Offences committed against us and the pain that follows MUST be dealt with in a compassionate way, with much grace. The more painful the wound, the more time it needs to heal. One cannot expect to be fatally injured one day and then skip about smiling joyfully the next…such an expectation is unreasonable and unhealthy.

Forgiveness is much like taking a difficult course. At first, you may sit down and have no clue what the professor is talking about. The books don’t make sense, the assignments are daunting… but as the course goes on (provided you’ve decided to continue), you begin understanding more and more about the subject. The longer you take to study and absorb the material, the more your experience and capacity is expanded. Only after long months of lectures, homework and studies, are you ready to write the exam.

However, just stepping into the room and writing the exam on the first day would’ve never worked out! It couldn’t of been expected of you, you wouldn’t have passed! You needed time, growth, knowledge and experience.

You can pass the exam, but you need to first decide to say in the class and keep working at it!

The first step to forgiveness is simply deciding to walk that path.

At first it’s so confusing and difficult you may even doubt you’re on the right path. But as you begin learning and seeing the situation in the right perspective, the path suddenly doesn’t seem so impossible.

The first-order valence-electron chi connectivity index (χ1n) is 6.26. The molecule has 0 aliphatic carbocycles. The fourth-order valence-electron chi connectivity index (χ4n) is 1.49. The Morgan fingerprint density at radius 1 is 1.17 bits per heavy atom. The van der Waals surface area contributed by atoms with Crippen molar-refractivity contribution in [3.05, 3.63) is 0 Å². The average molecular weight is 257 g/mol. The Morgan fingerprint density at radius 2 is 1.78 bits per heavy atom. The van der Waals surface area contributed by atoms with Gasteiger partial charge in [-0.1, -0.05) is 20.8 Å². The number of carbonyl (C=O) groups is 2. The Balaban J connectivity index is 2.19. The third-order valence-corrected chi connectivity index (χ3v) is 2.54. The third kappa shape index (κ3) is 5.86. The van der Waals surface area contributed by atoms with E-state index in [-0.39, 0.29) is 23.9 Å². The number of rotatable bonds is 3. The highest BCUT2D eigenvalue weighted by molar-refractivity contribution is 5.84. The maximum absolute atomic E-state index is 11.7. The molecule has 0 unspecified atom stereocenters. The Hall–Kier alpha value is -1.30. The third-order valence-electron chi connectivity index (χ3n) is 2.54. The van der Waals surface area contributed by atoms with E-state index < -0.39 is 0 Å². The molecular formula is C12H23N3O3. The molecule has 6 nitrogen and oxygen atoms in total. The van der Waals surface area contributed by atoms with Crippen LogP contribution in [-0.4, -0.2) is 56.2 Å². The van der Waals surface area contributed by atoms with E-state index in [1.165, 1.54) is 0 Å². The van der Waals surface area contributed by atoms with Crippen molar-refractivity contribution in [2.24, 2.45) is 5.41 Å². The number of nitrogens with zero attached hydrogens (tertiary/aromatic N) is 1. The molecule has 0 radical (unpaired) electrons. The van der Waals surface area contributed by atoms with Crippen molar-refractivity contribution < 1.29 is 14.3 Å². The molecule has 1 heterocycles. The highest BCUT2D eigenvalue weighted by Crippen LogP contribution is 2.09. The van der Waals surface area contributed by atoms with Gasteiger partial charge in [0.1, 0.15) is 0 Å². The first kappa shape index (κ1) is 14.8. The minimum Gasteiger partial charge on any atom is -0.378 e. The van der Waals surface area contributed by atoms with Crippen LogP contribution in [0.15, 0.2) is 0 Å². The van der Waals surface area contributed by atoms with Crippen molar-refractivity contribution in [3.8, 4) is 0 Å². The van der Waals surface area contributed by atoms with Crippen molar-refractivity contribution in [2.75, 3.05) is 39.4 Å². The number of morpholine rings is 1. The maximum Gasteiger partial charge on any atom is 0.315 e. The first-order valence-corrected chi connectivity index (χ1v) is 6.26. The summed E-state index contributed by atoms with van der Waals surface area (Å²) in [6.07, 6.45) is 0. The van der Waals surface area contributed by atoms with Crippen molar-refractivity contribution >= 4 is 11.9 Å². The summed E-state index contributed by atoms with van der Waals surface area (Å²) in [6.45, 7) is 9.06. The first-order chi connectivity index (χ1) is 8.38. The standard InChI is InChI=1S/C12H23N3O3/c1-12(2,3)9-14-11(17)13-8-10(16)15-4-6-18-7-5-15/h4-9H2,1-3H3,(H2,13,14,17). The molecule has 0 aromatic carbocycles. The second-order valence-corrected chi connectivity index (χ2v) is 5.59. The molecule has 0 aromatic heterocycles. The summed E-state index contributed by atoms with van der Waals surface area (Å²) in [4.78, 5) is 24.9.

Yet there are always difficult days! Dark thoughts and painful feelings will come out of nowhere. This is expected. Don’t get down on yourself.

Keep walking forward, don’t look back. The secret to forgiveness and redemption is this: Don’t give up.

The moment you give up trying to forgive, is the moment you let go of the lifeline that is saving you from the deep pit of bitterness and offence.

Uncategorized

More than Conquerors

In the midst of World War 2, in the middle of a German death camp, a sixty year old woman whispered these words and in them found hope:

Who shall separate us from the love of Christ?  Shall trouble or hardship or persecution or famine or nakedness or danger or sword….No! In all these things we are more than conquerors through him who loved us.”